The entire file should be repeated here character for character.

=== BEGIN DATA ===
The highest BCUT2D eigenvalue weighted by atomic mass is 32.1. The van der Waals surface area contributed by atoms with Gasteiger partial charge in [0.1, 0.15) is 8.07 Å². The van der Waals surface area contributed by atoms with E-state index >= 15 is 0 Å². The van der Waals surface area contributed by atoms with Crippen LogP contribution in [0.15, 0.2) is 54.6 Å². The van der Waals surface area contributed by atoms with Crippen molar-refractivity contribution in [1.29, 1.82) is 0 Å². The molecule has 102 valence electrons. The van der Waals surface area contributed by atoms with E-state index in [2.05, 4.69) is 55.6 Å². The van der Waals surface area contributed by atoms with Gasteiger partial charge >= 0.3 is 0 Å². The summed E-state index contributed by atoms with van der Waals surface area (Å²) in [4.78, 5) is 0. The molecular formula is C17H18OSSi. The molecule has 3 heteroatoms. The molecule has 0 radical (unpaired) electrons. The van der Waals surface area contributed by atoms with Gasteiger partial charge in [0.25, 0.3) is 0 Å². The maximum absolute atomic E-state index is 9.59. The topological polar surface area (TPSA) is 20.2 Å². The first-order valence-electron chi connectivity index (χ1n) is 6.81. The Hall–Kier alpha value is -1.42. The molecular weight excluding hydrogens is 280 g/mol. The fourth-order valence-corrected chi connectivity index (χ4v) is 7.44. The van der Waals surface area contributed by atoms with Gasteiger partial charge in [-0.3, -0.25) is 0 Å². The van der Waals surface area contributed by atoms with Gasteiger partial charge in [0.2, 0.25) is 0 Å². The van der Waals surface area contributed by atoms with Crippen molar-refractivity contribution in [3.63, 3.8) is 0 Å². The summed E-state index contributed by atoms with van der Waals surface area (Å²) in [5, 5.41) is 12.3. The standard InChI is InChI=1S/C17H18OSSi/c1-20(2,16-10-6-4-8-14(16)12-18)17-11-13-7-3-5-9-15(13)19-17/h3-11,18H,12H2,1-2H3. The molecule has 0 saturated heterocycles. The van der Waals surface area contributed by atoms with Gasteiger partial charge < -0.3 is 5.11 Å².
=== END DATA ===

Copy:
The highest BCUT2D eigenvalue weighted by atomic mass is 32.1. The van der Waals surface area contributed by atoms with Gasteiger partial charge in [0.1, 0.15) is 8.07 Å². The van der Waals surface area contributed by atoms with E-state index >= 15 is 0 Å². The van der Waals surface area contributed by atoms with Crippen LogP contribution in [0.15, 0.2) is 54.6 Å². The van der Waals surface area contributed by atoms with Crippen molar-refractivity contribution in [1.29, 1.82) is 0 Å². The molecule has 102 valence electrons. The van der Waals surface area contributed by atoms with E-state index in [2.05, 4.69) is 55.6 Å². The van der Waals surface area contributed by atoms with Gasteiger partial charge >= 0.3 is 0 Å². The summed E-state index contributed by atoms with van der Waals surface area (Å²) in [4.78, 5) is 0. The molecular formula is C17H18OSSi. The molecule has 3 heteroatoms. The molecule has 0 radical (unpaired) electrons. The van der Waals surface area contributed by atoms with Gasteiger partial charge in [0.25, 0.3) is 0 Å². The maximum absolute atomic E-state index is 9.59. The topological polar surface area (TPSA) is 20.2 Å². The first-order valence-electron chi connectivity index (χ1n) is 6.81. The Hall–Kier alpha value is -1.42. The molecular weight excluding hydrogens is 280 g/mol. The fourth-order valence-corrected chi connectivity index (χ4v) is 7.44. The van der Waals surface area contributed by atoms with Gasteiger partial charge in [-0.3, -0.25) is 0 Å². The van der Waals surface area contributed by atoms with Gasteiger partial charge in [0.2, 0.25) is 0 Å². The van der Waals surface area contributed by atoms with Crippen molar-refractivity contribution in [3.63, 3.8) is 0 Å². The summed E-state index contributed by atoms with van der Waals surface area (Å²) in [5, 5.41) is 12.3. The standard InChI is InChI=1S/C17H18OSSi/c1-20(2,16-10-6-4-8-14(16)12-18)17-11-13-7-3-5-9-15(13)19-17/h3-11,18H,12H2,1-2H3. The molecule has 0 saturated heterocycles. The van der Waals surface area contributed by atoms with Gasteiger partial charge < -0.3 is 5.11 Å².